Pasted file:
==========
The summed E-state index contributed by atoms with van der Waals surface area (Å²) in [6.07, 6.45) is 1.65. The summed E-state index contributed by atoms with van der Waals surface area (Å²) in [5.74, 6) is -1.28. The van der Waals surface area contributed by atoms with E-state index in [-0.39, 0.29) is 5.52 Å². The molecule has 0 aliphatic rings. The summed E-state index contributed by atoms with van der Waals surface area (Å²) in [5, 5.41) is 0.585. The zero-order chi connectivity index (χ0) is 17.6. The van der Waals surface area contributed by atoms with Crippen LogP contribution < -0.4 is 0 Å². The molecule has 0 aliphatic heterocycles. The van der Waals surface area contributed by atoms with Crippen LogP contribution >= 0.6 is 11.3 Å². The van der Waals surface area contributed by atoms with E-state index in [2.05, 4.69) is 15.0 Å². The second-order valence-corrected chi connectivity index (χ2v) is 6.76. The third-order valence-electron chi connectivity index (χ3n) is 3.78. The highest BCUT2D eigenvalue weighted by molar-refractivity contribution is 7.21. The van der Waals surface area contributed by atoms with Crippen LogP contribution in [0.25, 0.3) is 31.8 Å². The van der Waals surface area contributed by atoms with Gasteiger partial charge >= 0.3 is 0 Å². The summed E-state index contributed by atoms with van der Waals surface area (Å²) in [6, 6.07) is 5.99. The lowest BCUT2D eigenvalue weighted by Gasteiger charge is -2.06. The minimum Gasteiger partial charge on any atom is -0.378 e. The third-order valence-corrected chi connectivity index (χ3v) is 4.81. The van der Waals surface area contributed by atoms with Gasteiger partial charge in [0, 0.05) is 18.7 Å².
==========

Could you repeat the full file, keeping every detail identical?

The summed E-state index contributed by atoms with van der Waals surface area (Å²) in [6.07, 6.45) is 1.65. The summed E-state index contributed by atoms with van der Waals surface area (Å²) in [5.74, 6) is -1.28. The van der Waals surface area contributed by atoms with E-state index in [-0.39, 0.29) is 5.52 Å². The molecule has 0 aliphatic rings. The summed E-state index contributed by atoms with van der Waals surface area (Å²) in [5, 5.41) is 0.585. The zero-order chi connectivity index (χ0) is 17.6. The van der Waals surface area contributed by atoms with Crippen LogP contribution < -0.4 is 0 Å². The molecule has 0 aliphatic heterocycles. The van der Waals surface area contributed by atoms with Crippen LogP contribution >= 0.6 is 11.3 Å². The van der Waals surface area contributed by atoms with E-state index in [2.05, 4.69) is 15.0 Å². The second-order valence-corrected chi connectivity index (χ2v) is 6.76. The third-order valence-electron chi connectivity index (χ3n) is 3.78. The highest BCUT2D eigenvalue weighted by molar-refractivity contribution is 7.21. The van der Waals surface area contributed by atoms with Crippen LogP contribution in [0.25, 0.3) is 31.8 Å². The van der Waals surface area contributed by atoms with Gasteiger partial charge >= 0.3 is 0 Å². The summed E-state index contributed by atoms with van der Waals surface area (Å²) in [6, 6.07) is 5.99. The lowest BCUT2D eigenvalue weighted by Gasteiger charge is -2.06. The minimum Gasteiger partial charge on any atom is -0.378 e. The third-order valence-corrected chi connectivity index (χ3v) is 4.81. The van der Waals surface area contributed by atoms with Gasteiger partial charge in [0, 0.05) is 18.7 Å².